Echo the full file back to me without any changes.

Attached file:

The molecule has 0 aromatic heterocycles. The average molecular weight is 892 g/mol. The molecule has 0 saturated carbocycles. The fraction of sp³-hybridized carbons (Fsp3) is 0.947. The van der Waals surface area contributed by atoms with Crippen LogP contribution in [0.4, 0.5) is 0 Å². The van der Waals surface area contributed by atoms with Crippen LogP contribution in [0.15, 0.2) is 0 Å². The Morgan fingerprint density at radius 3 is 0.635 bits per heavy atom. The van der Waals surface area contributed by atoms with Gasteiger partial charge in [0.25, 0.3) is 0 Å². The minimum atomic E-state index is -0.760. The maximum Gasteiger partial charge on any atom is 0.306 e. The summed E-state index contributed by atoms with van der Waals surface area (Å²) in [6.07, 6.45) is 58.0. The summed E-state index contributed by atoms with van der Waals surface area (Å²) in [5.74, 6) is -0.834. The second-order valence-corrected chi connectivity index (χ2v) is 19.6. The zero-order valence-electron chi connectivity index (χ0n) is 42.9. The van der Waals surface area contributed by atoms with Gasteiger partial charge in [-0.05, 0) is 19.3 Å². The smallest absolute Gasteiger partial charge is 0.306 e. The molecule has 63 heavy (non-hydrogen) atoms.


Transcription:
The molecule has 0 aromatic heterocycles. The average molecular weight is 892 g/mol. The molecule has 0 saturated carbocycles. The fraction of sp³-hybridized carbons (Fsp3) is 0.947. The van der Waals surface area contributed by atoms with Crippen LogP contribution in [0.4, 0.5) is 0 Å². The van der Waals surface area contributed by atoms with Crippen LogP contribution in [0.15, 0.2) is 0 Å². The Morgan fingerprint density at radius 3 is 0.635 bits per heavy atom. The van der Waals surface area contributed by atoms with Gasteiger partial charge in [0.25, 0.3) is 0 Å². The minimum atomic E-state index is -0.760. The maximum Gasteiger partial charge on any atom is 0.306 e. The summed E-state index contributed by atoms with van der Waals surface area (Å²) in [6.07, 6.45) is 58.0. The summed E-state index contributed by atoms with van der Waals surface area (Å²) in [5.74, 6) is -0.834. The second-order valence-corrected chi connectivity index (χ2v) is 19.6. The zero-order valence-electron chi connectivity index (χ0n) is 42.9. The van der Waals surface area contributed by atoms with Gasteiger partial charge in [-0.05, 0) is 19.3 Å². The smallest absolute Gasteiger partial charge is 0.306 e. The molecule has 63 heavy (non-hydrogen) atoms.